Definitely, but I faced it down. I got very curious about my grandfather’s fate, even though I had been told he died when I was four. Through various people and coincidences, I learned that he had been a patient in a forensic mental facility. As I pieced the story together, it became a story within a story in “I Know This Much is True.” My uncle was so riled about this, he went to every bookstore in Naples, Florida, and bought every copy just to get them off the bookshelves. There were other secrets I divined: I had a gay uncle who went to college, became a dentist, and he was the one who documented the family’s stories and histories and ultimately helped me convert films we found in old cigar canisters into CDs. Other tales seeped in: in the old days when the city gangs or small mafia-types were looking for a hideout, my grandfather provided “vacations in the country” for them.
Were you ever able to reconcile with your uncle?
Yes, he did a very loving thing: he sent me 14 tape cassettes of daily life he had made as he grew up and remembered it; it was sweet and kind. Certainly, it was a whitewash, but it meant a great deal to me.
Your Italian heritage surfaces in several of your novels, doesn’t it?
In “I Know This Much Is True,” there is a story within a story about the main character’s Italian immigrant grandfather told in the old man’s voice. In “We Are Water,” the protagonist has an Italian mother and a Chinese father. That novel also features a character who I named, tongue-in-cheek, Gualtiero Agnello (Walter Lamb.) “Wishin’ and Hopin’” and my most recently released novel, “I’ll Take You There,” both focus on the Funicello family. They’re cousins of Annette Funicello and, for those who don’t know her, she was an American actress and singer who began her career as a child performer and rose to prominence as one of the most popular “Mouseketeers” on Disney’s original TV show, the Mickey Mouse Club.
Why are the locales in your novels based in and around Connecticut?
I’m a very rooted person. I grew up in Norwich Connecticut, where I still live. The ghosts of New London’s glorious Garde Arts Center are the central characters in my new novel, “I’ll Take You There.” And back in 2014, my novella, “Wishin’ and Hopin’,” premiered at The Garde and was shot at my alma mater, the Norwich Free Academy.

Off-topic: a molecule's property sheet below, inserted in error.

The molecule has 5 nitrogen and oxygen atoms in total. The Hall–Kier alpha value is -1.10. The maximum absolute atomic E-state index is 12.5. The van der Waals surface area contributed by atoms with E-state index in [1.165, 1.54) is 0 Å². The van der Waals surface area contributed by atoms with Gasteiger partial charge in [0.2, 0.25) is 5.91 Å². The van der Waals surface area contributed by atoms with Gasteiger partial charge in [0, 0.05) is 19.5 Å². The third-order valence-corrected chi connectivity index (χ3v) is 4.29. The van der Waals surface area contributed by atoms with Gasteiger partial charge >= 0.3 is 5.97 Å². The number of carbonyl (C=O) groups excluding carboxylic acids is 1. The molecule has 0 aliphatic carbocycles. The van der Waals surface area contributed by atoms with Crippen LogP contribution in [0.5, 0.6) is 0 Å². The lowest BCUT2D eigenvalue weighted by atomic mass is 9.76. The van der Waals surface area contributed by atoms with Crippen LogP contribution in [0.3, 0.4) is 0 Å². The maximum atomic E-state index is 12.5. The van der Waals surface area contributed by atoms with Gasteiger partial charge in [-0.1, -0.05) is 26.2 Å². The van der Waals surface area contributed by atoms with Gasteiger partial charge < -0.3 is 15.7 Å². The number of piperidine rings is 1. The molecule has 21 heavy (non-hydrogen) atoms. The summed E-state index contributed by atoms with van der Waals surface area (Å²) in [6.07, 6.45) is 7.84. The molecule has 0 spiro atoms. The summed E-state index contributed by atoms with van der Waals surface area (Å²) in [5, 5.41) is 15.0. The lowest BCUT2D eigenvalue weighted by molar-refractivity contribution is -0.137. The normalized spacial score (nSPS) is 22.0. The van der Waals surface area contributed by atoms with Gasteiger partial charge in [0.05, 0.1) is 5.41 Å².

How did you start writing mammoth novels?
Shortly after Gay Talese published his opus “Unto the Sons,” he wrote a NY Times Book Review essay titled “Where Are the Italian-American Novelists?” (March 14, 1993). I took that as a challenge at the time and still do. My first novel started off as a short story, but it kept growing and I had a teacher, Gladys Swan, who suggested, it might, in fact, be a novel. I followed her advice and kept going, it turned into “She’s Come Undone.”
Some authors create a graph or map to plan out a plot, how about you?
I wish I did that, it might have been easier to know where I was going. I write in chunks, one bit at a time and possibly string it altogether, shifting to fit. I am a plodder; I make an appointment with my computer everyday and I have no idea where I am going. I need to get lost and sometimes my characters lead me to places I don’t expect to go. For instance, in “I’ll Take You There,” I never expected Felix to be confronted by Hollywood’s ghosts.
Where do you find inspiration for plot ideas? And what type of research do you use when dealing with subjects like schizophrenia, for instance?
I don’t know all that much about schizophrenia, but a workshop participant told me his own story and, from there, I tacked on details of what I knew about mental illness in my own family; I wound ancient myths into the story regarding the twins and the plot simply continued.
Do you read much?
I read the New Yorker from cover to cover but, I won’t read novels while writing novels; I am more likely to turn on the soaps and watch “As the World Turns” or something else on TV.
Do your travel plans include visiting Italy?
Definitely, it’s just a question of when, not if.